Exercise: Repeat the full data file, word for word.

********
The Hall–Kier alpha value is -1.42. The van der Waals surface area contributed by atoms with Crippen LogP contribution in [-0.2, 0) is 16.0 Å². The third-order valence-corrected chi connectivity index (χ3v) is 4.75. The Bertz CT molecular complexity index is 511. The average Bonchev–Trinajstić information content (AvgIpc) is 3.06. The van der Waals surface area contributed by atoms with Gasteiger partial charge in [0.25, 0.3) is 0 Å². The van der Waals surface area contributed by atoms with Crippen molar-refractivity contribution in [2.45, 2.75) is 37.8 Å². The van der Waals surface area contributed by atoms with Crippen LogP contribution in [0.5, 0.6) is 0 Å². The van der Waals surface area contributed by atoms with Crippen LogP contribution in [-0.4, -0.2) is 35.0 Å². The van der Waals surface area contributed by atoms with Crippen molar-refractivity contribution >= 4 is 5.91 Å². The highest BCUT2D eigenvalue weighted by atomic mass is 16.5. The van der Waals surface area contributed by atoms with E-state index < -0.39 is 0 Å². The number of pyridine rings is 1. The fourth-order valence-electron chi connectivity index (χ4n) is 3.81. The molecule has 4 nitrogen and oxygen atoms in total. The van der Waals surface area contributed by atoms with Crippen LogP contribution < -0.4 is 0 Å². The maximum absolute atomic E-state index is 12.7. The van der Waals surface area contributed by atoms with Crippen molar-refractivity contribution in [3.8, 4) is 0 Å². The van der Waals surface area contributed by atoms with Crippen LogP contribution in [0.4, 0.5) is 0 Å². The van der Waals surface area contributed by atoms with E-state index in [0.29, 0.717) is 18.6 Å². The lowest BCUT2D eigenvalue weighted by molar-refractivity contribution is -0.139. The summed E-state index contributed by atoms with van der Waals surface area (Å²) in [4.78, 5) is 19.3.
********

The Hall–Kier alpha value is -1.42. The van der Waals surface area contributed by atoms with Crippen LogP contribution in [-0.2, 0) is 16.0 Å². The third-order valence-corrected chi connectivity index (χ3v) is 4.75. The Bertz CT molecular complexity index is 511. The average Bonchev–Trinajstić information content (AvgIpc) is 3.06. The van der Waals surface area contributed by atoms with Gasteiger partial charge in [0.25, 0.3) is 0 Å². The van der Waals surface area contributed by atoms with Crippen molar-refractivity contribution in [2.45, 2.75) is 37.8 Å². The van der Waals surface area contributed by atoms with Crippen LogP contribution in [0.5, 0.6) is 0 Å². The van der Waals surface area contributed by atoms with Crippen LogP contribution in [-0.4, -0.2) is 35.0 Å². The van der Waals surface area contributed by atoms with Crippen molar-refractivity contribution >= 4 is 5.91 Å². The highest BCUT2D eigenvalue weighted by atomic mass is 16.5. The van der Waals surface area contributed by atoms with E-state index < -0.39 is 0 Å². The number of pyridine rings is 1. The fourth-order valence-electron chi connectivity index (χ4n) is 3.81. The molecule has 4 nitrogen and oxygen atoms in total. The van der Waals surface area contributed by atoms with Crippen LogP contribution < -0.4 is 0 Å². The maximum absolute atomic E-state index is 12.7. The van der Waals surface area contributed by atoms with Crippen molar-refractivity contribution in [3.8, 4) is 0 Å². The van der Waals surface area contributed by atoms with Crippen LogP contribution in [0.4, 0.5) is 0 Å². The van der Waals surface area contributed by atoms with E-state index in [0.29, 0.717) is 18.6 Å². The lowest BCUT2D eigenvalue weighted by molar-refractivity contribution is -0.139. The summed E-state index contributed by atoms with van der Waals surface area (Å²) in [4.78, 5) is 19.3.